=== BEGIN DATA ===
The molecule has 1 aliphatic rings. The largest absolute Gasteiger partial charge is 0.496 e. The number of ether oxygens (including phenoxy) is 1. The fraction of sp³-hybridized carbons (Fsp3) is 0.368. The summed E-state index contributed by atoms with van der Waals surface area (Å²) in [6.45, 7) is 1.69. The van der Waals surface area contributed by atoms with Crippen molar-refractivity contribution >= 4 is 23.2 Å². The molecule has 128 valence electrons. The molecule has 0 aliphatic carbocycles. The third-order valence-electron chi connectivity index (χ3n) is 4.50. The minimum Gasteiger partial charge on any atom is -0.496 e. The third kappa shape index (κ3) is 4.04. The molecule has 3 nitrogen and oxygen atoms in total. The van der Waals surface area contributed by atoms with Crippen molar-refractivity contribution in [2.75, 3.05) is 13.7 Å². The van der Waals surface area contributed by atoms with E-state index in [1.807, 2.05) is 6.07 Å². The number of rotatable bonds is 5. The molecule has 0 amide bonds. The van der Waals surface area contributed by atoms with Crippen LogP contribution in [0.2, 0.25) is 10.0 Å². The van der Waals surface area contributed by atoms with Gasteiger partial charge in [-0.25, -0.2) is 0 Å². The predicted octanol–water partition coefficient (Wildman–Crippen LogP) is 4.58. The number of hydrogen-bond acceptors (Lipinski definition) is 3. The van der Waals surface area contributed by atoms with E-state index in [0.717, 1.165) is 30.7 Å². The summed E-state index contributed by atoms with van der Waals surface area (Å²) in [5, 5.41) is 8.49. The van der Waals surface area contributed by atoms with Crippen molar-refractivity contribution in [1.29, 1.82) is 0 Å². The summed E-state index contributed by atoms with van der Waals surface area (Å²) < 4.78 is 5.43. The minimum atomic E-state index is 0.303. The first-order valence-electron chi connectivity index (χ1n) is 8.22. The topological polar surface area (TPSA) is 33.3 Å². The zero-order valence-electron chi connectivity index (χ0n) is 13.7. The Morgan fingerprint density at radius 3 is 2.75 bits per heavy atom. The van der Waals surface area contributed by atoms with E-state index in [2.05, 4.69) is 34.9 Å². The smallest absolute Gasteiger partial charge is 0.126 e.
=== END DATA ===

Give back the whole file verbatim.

The molecule has 1 aliphatic rings. The largest absolute Gasteiger partial charge is 0.496 e. The number of ether oxygens (including phenoxy) is 1. The fraction of sp³-hybridized carbons (Fsp3) is 0.368. The summed E-state index contributed by atoms with van der Waals surface area (Å²) in [6.45, 7) is 1.69. The van der Waals surface area contributed by atoms with Crippen molar-refractivity contribution >= 4 is 23.2 Å². The molecule has 128 valence electrons. The molecule has 0 aliphatic carbocycles. The third-order valence-electron chi connectivity index (χ3n) is 4.50. The minimum Gasteiger partial charge on any atom is -0.496 e. The third kappa shape index (κ3) is 4.04. The molecule has 3 nitrogen and oxygen atoms in total. The van der Waals surface area contributed by atoms with Crippen molar-refractivity contribution in [2.75, 3.05) is 13.7 Å². The van der Waals surface area contributed by atoms with E-state index in [1.807, 2.05) is 6.07 Å². The number of rotatable bonds is 5. The molecule has 0 amide bonds. The van der Waals surface area contributed by atoms with Crippen LogP contribution in [0.2, 0.25) is 10.0 Å². The van der Waals surface area contributed by atoms with Gasteiger partial charge in [-0.25, -0.2) is 0 Å². The predicted octanol–water partition coefficient (Wildman–Crippen LogP) is 4.58. The number of hydrogen-bond acceptors (Lipinski definition) is 3. The van der Waals surface area contributed by atoms with E-state index in [0.717, 1.165) is 30.7 Å². The summed E-state index contributed by atoms with van der Waals surface area (Å²) in [5, 5.41) is 8.49. The van der Waals surface area contributed by atoms with Crippen molar-refractivity contribution in [1.29, 1.82) is 0 Å². The summed E-state index contributed by atoms with van der Waals surface area (Å²) < 4.78 is 5.43. The minimum atomic E-state index is 0.303. The first-order valence-electron chi connectivity index (χ1n) is 8.22. The topological polar surface area (TPSA) is 33.3 Å². The zero-order valence-electron chi connectivity index (χ0n) is 13.7. The Morgan fingerprint density at radius 3 is 2.75 bits per heavy atom. The van der Waals surface area contributed by atoms with E-state index in [2.05, 4.69) is 34.9 Å². The smallest absolute Gasteiger partial charge is 0.126 e.